So you’ve got an idea for a website or blog. Do you know how you’re going to go about hosting your website? Whether you know how to code or not, I think it’s always good to consider all your options before launching a new web project. In today’s post, I’m going to discuss some of the options you have at your disposal and compare them to help you make an educated decision.
What is a website builder?
Website builders are catered mostly toward non-developers. Users who might have some great ideas for websites or blogs without the technical knowledge to code their own. Often, these builders will include themes that users have some freedom to customize to their liking. Most also include tools to visually create website layouts using a drag-and-drop interface.
Using a website builder as a professional web developer definitely carries a stigma in a lot of circles. However, I don’t believe this should be the case. I have, at times, used website builders to launch a quick site here and there. It helps a lot when you are pressed for time or if a client doesn’t have enough money to pay for an entire build from scratch.
One thing to bear in mind is that all that convenience might come at the cost of customization options. If you need to implement a specific feature that isn’t supported by the builder out of the bat, you might have to write some ugly code to make it work or it might not be possible at all.
Common website builders
Below I’ve compiled a list of the most well-known website builders to check out:
Wix – Wix has been around for over 15 years and it has the most sites running on it by far. It offers a lot of tools and freedom.
Squarespace – Squarespace is another very popular option. It comes with the best-looking default templates
Weebly – Relatively unknown compared to the other options, Weebly is a solid choice with an intuitive builder.
What is self-hosting?
Self-hosting is an option that is most likely going to appeal to users who know a little bit about web development. Getting a website up on a hosting platform isn’t that much of a headache, but self-hosting also generally implies self-maintaining. If you’re self-hosting, you’ll be responsible for your own server maintenance, backups, and security.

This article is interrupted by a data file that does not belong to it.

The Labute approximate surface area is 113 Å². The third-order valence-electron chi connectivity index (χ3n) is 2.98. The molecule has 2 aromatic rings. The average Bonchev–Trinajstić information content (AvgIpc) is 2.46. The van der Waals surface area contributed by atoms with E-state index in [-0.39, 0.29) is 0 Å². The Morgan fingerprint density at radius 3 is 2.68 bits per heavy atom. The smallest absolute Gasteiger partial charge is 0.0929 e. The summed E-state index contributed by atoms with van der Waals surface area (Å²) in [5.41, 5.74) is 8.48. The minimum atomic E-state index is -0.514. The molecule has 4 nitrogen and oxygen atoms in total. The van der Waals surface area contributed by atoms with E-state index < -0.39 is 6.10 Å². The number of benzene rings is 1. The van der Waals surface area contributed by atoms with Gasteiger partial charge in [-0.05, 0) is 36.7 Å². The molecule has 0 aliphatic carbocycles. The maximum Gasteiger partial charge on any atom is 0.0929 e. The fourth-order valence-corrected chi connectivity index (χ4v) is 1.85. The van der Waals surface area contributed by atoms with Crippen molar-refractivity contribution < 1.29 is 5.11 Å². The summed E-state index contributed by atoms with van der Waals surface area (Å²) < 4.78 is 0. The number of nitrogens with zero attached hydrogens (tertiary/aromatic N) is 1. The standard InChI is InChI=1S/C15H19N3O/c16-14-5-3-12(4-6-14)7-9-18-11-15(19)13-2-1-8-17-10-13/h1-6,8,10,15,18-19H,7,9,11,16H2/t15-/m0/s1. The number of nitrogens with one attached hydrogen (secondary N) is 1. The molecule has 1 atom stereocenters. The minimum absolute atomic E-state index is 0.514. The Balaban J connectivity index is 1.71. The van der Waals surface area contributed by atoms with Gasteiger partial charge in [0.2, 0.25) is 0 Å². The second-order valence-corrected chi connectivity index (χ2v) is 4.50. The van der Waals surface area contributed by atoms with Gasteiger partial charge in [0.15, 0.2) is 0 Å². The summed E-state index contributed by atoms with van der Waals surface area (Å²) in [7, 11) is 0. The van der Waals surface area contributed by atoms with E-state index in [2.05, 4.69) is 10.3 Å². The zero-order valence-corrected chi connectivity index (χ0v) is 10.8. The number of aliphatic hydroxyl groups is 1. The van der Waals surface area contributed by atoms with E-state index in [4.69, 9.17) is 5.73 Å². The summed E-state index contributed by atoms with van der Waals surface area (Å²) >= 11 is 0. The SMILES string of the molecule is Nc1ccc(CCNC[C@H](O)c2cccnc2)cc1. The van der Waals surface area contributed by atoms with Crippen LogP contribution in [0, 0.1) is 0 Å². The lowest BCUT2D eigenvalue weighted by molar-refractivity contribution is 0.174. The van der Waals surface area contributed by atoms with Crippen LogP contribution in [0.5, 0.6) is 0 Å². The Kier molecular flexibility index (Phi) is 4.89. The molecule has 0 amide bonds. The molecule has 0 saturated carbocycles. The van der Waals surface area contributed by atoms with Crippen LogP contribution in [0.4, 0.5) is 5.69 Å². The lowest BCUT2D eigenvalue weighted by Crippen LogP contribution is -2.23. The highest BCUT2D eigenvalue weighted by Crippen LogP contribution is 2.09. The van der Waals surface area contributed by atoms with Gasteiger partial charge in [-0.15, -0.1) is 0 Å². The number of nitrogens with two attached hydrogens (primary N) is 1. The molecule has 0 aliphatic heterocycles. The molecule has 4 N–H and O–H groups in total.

The plus side, however, is the amount of freedom that comes with self-hosting. You can generally tweak the server to your liking and your website likely won’t be built using some sort of tool so you can customize it to your heart’s content.
What is managed hosting?
With managed hosting, you basically allow another company to host your website for you. This means that they also maintain it for you, removing a lot of the headache that comes with self-hosting. This also generally works out a bit cheaper than the self-hosting route.
So what’s the downside? Since your website is likely going to live alongside other websites the company is hosting, they’ll likely restrict a lot of your freedom.
The options compared
So now that you have an idea what each of the above options are. You’re probably still a little bit conflicted over what option will be best for you. So I think it’s best if I put it this way:
If you don’t really know anything about building websites, I would recommend using a website builder. They’re easy to use and it’s quick to get a website up and running. The platform won’t be very flexible, but that’s the price you pay for the convenience.
If you want a bit more control over your website but you’re not really keen on having to keep it running smoothly all the time, managed hosting is for you. You have more freedom than you would have using a website builder, but you won’t be bogged down with maintenance and support.
If you’re a seasoned web developer or you just want to be able to control every little aspect of your site, self-hosting is the only option for you. Having to maintain the site might not be the most fun, but it comes with having all the freedom in the world.
I hope this post made clear the main differences between the hosting strategies outlined above. I also hope it will help you make an informed decision when deciding how to host your next web project.